Contemporary thematic assessments of The Tempest have asserted a range of interpretations, many of which attempt to explain its elements of wonder, fantasy, and illusion, as well as Prospero's role as an artist-magician. Rose Abdelnour Zimbardo (1963) comments on the mythic, romantic, and tragic patterns in The Tempest, and centers her study on the expansive quality of the play. Zimbardo maintains that the drama depicts a conflict between the forces of order and chaos, and focuses on Prospero as an artist figure who attempts to control the powers of mutability and disorder through his art. Featuring an allegorical understanding of The Tempest, in which Prospero, Ariel, and Caliban respectively symbolize the soul, spirit, and body, Richard Henze (1972) finds the drama's theme in Prospero's spiritual control of the corporeal, and in his ultimate rejection of idealized fantasy in favor of worldly reality. The reconciliation of illusion and reality features prominently in Kenneth J. Semon's (1973) reading, in which wonder and amazement become mechanisms of knowledge and freedom. Peter G. Platt (1997) follows a similar line of inquiry by analyzing The Tempest as a dramatic exploration of the powers of wonder and of its complex, paradoxical relationship to wisdom and reason. Finally, John D. Cox (2000) responds to twentieth-century idealist and Marxist-materialist studies of The Tempest by defending the viability of a Christian, moral reading that coexists with allegorical and cultural/historical evaluations of the drama.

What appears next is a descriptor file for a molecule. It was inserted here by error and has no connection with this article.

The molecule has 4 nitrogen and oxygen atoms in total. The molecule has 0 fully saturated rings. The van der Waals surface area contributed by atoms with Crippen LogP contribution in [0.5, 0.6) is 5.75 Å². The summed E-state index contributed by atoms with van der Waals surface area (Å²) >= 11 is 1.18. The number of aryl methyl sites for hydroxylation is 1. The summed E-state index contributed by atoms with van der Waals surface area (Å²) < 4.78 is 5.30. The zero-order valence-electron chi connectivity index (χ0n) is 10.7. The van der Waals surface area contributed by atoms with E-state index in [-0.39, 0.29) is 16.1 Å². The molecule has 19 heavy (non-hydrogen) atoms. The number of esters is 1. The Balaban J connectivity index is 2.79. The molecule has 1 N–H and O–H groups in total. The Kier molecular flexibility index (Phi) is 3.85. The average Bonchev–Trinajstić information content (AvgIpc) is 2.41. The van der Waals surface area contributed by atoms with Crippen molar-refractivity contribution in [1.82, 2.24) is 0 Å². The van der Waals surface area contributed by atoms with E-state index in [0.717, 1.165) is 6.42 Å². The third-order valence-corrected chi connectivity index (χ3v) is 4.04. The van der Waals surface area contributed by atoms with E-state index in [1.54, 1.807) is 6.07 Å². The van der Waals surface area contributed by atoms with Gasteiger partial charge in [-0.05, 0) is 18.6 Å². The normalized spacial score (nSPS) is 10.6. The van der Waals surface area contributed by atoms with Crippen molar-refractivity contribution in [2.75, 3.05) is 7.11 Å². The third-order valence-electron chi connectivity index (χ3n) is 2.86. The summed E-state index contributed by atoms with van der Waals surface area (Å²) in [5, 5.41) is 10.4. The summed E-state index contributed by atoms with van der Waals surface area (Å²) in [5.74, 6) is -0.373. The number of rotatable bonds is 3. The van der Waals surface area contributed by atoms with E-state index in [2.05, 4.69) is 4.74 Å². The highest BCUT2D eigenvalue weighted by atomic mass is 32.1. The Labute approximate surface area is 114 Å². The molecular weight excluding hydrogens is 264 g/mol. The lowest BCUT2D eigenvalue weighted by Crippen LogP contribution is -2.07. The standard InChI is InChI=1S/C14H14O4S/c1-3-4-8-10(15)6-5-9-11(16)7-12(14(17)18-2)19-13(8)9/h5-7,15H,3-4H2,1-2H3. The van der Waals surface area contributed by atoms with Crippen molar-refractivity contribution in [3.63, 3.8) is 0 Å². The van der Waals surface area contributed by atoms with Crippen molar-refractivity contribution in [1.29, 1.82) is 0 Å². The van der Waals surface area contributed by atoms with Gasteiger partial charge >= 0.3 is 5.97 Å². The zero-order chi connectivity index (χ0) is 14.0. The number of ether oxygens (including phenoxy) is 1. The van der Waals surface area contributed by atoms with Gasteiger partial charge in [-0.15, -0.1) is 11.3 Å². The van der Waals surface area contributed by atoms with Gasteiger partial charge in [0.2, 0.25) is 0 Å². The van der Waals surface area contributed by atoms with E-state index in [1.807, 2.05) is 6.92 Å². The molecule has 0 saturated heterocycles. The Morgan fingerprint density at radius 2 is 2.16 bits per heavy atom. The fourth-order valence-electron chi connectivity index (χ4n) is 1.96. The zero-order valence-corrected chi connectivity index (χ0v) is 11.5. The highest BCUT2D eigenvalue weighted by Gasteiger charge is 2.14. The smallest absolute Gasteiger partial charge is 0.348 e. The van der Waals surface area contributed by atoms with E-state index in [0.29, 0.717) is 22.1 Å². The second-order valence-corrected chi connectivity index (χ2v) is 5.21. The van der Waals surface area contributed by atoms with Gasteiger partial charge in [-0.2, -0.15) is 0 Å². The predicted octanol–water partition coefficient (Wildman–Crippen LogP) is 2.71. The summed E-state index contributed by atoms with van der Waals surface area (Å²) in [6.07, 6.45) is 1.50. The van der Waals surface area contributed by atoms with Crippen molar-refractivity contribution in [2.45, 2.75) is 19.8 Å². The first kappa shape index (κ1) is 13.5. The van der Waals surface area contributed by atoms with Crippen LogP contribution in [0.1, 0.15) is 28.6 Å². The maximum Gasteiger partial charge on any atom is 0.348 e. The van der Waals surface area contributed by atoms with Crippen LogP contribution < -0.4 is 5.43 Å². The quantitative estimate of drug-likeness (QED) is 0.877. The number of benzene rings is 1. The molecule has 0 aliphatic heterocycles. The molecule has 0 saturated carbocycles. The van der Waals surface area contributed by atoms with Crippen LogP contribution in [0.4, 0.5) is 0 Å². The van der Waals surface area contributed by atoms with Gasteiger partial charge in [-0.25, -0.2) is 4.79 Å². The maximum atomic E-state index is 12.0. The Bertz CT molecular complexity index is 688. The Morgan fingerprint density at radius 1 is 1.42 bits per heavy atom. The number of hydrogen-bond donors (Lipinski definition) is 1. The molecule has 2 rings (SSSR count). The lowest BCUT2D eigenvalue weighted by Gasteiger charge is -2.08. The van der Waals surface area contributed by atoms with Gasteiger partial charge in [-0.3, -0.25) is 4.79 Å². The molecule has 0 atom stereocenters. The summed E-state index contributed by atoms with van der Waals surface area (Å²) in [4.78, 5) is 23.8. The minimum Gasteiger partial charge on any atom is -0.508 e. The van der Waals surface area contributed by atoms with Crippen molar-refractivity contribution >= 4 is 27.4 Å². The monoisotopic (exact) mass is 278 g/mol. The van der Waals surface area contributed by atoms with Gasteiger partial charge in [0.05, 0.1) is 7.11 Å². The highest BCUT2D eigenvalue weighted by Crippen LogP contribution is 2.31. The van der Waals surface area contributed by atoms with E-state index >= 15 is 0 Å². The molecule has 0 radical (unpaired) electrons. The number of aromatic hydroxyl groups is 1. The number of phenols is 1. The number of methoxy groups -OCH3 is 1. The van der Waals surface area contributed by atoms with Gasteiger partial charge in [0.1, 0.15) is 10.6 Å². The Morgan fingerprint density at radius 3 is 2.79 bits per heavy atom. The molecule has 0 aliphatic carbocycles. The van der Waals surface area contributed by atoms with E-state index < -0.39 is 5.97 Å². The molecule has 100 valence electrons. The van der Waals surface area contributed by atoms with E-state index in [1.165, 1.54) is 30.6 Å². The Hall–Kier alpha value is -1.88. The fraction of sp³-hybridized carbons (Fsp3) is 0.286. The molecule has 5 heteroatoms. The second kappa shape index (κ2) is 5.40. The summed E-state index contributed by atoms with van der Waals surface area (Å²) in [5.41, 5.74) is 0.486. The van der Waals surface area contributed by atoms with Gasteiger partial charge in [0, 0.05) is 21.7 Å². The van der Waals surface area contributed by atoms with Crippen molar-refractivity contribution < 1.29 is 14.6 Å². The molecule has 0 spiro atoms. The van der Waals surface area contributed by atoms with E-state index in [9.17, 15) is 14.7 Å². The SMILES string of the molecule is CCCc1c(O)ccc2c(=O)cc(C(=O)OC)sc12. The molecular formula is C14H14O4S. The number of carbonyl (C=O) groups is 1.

Criticism: Overviews And General Studies

W. H. Auden (lecture date 1947)

SOURCE: Auden, W. H. “The Tempest.” In Lectures on Shakespeare, edited by Arthur Kirsch, pp. 296-307. Princeton, N.J.: Princeton University Press, 2000.